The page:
31. 31.
    Davidson JR, MacLean AW, Brundage MD, Schulze K. Sleep disturbance in cancer patients. Soc Sci Med. 2002;54(9):1309–21.CrossRefGoogle Scholar
  32. 32.
    Loscalzo M, Clark K, Dillehunt J, Rinehart R, Strowbridge R, Smith D. SupportScreen: a model for improving patient outcomes. J Natl Compr Cancer Netw. 2010;8(4):496–504.CrossRefGoogle Scholar
  33. 33.
    Zabora JR, Loscalzo MJ, Weber J, editors. Managing complications in cancer: identifying and responding to the patient’s perspective. Semin Oncol Nurs. 2003;19(2):1–9.Google Scholar
  34. 34.
    Loscalzo MJ, Clark KL. Problem-related distress in cancer patients drives requests for help: a prospective study. Oncology. 2007;21(9):1133–8.PubMedGoogle Scholar
  35. 35.
    Clark K, Bardwell WA, Arsenault T, DeTeresa R, Loscalzo M. Implementing touch-screen technology to enhance recognition of distress. Psychooncology. 2009;18(8):822–30. Scholar
  36. 36.
    Lowery AE, Greenberg MA, Foster SL, Clark K, Casden DR, Loscalzo M, et al. Validation of a needs-based biopsychosocial distress instrument for cancer patients. Psychooncology. 2012;21(10):1099–106. Scholar
  37. 37.
    Miller MF, Buzaglo JS, Clark KL, Loscalzo MJ, Kennedy V, Taylor J, et al. Demonstrating the psychometric properties of a problem-related distress screener in a community sample of 319 cancer survivors. Psychooncology. 2013;22(6):1249–57. Scholar
  38. 38.
    Zhou ES, Partridge AH, Recklitis CJ. A pilot trial of brief group cognitive-behavioral treatment for insomnia in an adult cancer survivorship program. Psychooncology. 2017;26(6):843–8. Scholar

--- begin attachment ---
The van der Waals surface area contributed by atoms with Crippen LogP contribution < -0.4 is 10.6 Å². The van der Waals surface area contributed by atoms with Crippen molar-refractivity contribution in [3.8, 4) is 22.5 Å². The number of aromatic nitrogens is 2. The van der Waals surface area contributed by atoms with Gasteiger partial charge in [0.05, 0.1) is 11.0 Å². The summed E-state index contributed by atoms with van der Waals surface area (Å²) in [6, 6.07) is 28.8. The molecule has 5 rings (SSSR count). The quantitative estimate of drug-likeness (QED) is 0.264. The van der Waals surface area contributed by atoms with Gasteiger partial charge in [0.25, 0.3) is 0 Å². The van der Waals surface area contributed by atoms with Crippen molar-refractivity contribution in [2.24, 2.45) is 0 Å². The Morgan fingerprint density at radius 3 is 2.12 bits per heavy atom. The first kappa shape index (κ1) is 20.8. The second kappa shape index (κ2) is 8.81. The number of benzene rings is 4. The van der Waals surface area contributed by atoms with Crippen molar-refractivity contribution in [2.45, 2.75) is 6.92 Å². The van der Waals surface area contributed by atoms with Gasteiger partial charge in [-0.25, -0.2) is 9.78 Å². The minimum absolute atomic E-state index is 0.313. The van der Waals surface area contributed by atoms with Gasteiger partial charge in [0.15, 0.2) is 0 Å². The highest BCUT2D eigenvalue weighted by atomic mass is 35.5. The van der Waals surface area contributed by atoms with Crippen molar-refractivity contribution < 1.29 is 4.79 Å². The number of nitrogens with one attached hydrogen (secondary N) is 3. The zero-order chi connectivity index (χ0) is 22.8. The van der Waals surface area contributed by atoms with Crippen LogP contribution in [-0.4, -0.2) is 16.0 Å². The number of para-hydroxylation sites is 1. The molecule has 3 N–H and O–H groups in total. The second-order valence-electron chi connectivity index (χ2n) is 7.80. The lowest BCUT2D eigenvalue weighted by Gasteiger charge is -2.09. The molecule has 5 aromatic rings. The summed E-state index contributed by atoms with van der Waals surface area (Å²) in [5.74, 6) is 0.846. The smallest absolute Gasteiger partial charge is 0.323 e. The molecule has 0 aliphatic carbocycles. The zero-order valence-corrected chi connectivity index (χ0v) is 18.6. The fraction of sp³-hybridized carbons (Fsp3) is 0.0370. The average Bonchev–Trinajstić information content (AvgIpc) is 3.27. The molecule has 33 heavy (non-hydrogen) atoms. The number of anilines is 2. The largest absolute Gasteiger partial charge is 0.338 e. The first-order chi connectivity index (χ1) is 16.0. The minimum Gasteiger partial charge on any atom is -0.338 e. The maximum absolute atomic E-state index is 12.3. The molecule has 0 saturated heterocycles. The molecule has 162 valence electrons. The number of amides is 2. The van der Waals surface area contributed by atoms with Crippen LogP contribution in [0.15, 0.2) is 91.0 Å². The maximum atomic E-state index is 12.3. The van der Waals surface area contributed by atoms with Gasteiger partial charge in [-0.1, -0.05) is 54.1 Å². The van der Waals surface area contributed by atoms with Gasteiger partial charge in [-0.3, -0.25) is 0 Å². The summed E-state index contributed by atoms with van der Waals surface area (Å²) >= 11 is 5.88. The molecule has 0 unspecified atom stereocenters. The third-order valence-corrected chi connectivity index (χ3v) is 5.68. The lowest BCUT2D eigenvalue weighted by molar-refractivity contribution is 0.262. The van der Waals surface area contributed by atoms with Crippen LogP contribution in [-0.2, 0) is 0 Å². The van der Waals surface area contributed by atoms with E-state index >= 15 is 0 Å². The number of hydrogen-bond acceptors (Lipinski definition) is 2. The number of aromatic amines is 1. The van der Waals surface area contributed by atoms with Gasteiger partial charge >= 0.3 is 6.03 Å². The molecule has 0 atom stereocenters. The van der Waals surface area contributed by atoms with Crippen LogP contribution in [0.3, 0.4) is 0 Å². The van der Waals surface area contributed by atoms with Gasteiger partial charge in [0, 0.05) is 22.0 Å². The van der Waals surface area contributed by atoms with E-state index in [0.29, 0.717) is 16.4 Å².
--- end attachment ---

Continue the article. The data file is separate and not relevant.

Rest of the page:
39. 39.
    Savard J, Savard M-H. Insomnia and cancer: prevalence, nature, and nonpharmacologic treatment. Sleep Med Clin. 2013;8(3):373–87.CrossRefGoogle Scholar
  40. 40.
    Morin CM, LeBlanc M, Daley M, Gregoire JP, Merette C. Epidemiology of insomnia: prevalence, self-help treatments, consultations, and determinants of help-seeking behaviors. Sleep Med. 2006;7(2):123–30. Scholar
  41. 41.
    Ohayon MM, Caulet M, Priest RG, Guilleminault C. DSM-IV and ICSD-90 insomnia symptoms and sleep dissatisfaction. Br J Psychiatry. 1997;171(4):382–8.CrossRefGoogle Scholar
  42. 42.
    Zhang B, Wing YK. Sex differences in insomnia: a meta-analysis. Sleep. 2006;29(1):85–93.CrossRefGoogle Scholar
  43. 43.
    McLean CP, Asnaani A, Litz BT, Hofmann SG. Gender differences in anxiety disorders: prevalence, course of illness, comorbidity and burden of illness. J Psychiatr Res. 2011;45(8):1027–35. Scholar
  44. 44.
    Kuehner C. Gender differences in unipolar depression: an update of epidemiological findings and possible explanations. Acta Psychiatr Scand. 2003;108(3):163–74.CrossRefGoogle Scholar
  45. 45.
    Barsky AJ, Peekna HM, Borus JF. Somatic symptom reporting in women and men. J Gen Intern Med. 2001;16(4):266–75.CrossRefGoogle Scholar
  46. 46.
    Khan AA, Gardner CO, Prescott CA, Kendler KS. Gender differences in the symptoms of major depression in opposite-sex dizygotic twin pairs. Am J Psychiatry. 2002;159(8):1427–9. Scholar